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Plea agreement did not give court ability to impose restrictive probation

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A trial court went too far when it accepted a plea agreement then imposed a one-year term in work release as a condition of probation, the Indiana Supreme Court ruled.

Dexter Berry entered into a plea agreement, pleading guilty to a Class B felony burglary and several lesser offenses. Under the terms of the agreement, the court would impose a 10-year executed sentence and could require probation beyond the 10 years.

The court sentence Berry to a total of 15 years. Ten years were to be executed in prison and five years suspended with two of those years served on probation. Further, the court ordered Berry to spend the first year of his probation on work release.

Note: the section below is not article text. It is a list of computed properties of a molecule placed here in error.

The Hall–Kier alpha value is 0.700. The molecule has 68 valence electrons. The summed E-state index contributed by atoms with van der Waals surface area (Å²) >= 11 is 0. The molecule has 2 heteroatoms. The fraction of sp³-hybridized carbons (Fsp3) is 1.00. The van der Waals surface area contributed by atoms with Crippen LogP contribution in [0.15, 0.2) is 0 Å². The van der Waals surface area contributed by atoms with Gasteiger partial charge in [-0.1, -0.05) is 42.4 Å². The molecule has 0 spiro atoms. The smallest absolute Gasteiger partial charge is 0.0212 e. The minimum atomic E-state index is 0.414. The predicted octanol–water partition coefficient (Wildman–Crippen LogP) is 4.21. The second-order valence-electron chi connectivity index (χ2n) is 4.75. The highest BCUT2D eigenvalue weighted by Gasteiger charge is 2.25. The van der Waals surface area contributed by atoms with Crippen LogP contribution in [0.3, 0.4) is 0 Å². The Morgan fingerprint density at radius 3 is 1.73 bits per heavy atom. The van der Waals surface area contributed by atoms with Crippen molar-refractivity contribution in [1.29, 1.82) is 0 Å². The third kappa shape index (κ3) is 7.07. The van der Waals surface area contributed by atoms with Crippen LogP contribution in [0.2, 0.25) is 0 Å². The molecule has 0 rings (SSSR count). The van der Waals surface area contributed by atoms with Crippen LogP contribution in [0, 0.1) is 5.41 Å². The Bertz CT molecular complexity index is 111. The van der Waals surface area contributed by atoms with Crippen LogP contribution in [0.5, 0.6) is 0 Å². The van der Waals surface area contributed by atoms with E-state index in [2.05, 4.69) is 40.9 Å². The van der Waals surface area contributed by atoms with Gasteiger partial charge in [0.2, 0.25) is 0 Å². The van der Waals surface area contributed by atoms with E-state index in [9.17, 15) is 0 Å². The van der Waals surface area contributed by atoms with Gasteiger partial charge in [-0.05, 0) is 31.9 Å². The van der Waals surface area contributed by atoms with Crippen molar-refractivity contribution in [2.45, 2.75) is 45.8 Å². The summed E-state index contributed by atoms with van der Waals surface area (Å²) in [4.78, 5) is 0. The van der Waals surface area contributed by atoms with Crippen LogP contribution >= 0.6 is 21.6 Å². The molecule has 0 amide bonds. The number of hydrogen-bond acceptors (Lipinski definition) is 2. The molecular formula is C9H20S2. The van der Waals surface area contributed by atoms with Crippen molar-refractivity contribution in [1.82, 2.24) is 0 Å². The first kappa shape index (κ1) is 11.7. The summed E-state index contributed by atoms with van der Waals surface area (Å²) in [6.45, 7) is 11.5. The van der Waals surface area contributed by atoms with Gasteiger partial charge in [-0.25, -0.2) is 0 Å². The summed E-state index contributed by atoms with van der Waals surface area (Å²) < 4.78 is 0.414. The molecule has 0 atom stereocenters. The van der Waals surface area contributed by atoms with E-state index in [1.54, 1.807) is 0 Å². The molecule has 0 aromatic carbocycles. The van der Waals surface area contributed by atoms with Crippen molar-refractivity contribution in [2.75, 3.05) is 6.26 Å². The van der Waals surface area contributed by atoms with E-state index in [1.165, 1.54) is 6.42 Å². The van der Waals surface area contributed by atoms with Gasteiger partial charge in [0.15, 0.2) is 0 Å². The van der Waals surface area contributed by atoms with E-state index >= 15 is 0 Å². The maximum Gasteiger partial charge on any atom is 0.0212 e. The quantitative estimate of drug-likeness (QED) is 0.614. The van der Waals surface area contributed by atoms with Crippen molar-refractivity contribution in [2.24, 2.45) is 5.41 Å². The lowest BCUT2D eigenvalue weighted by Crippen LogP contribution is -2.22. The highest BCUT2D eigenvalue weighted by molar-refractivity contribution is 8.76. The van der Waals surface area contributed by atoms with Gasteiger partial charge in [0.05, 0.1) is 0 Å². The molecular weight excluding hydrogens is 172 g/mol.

After the Indiana Court of Appeals affirmed by memorandum the decision, Berry sought transfer. The issue was whether the terms of his plea agreement gave the court the discretion to impose a restrictive placement as a condition of his probation.

The Indiana Supreme Court found Berry’s plea agreement leaves all aspects of the sentence to the discretion of the court. However, while Berry’s agreement grants the court the ability to determine where the defendant will serve his executed sentence, it is silent as to the court’s ability to impose any restrictive placement for probation.   

“With no clear grant of such authority in the agreement itself, no indication that any of the parties understood the plea agreement to confer such discretion, and a specific provision that implies the absence of discretion over the placement of Defendant’s probation, we must conclude that the trial court lacked authority to impose a punitive placement for Defendant’s probation,” Justice Loretta Rush wrote in Dexter Berry v. State of Indiana, 49S04-1406-CR-416.

Chief Justice Brent Dickson along with Justices Steven David and Mark Massa concurred. Justice Robert Rucker concurred in result.

 
 

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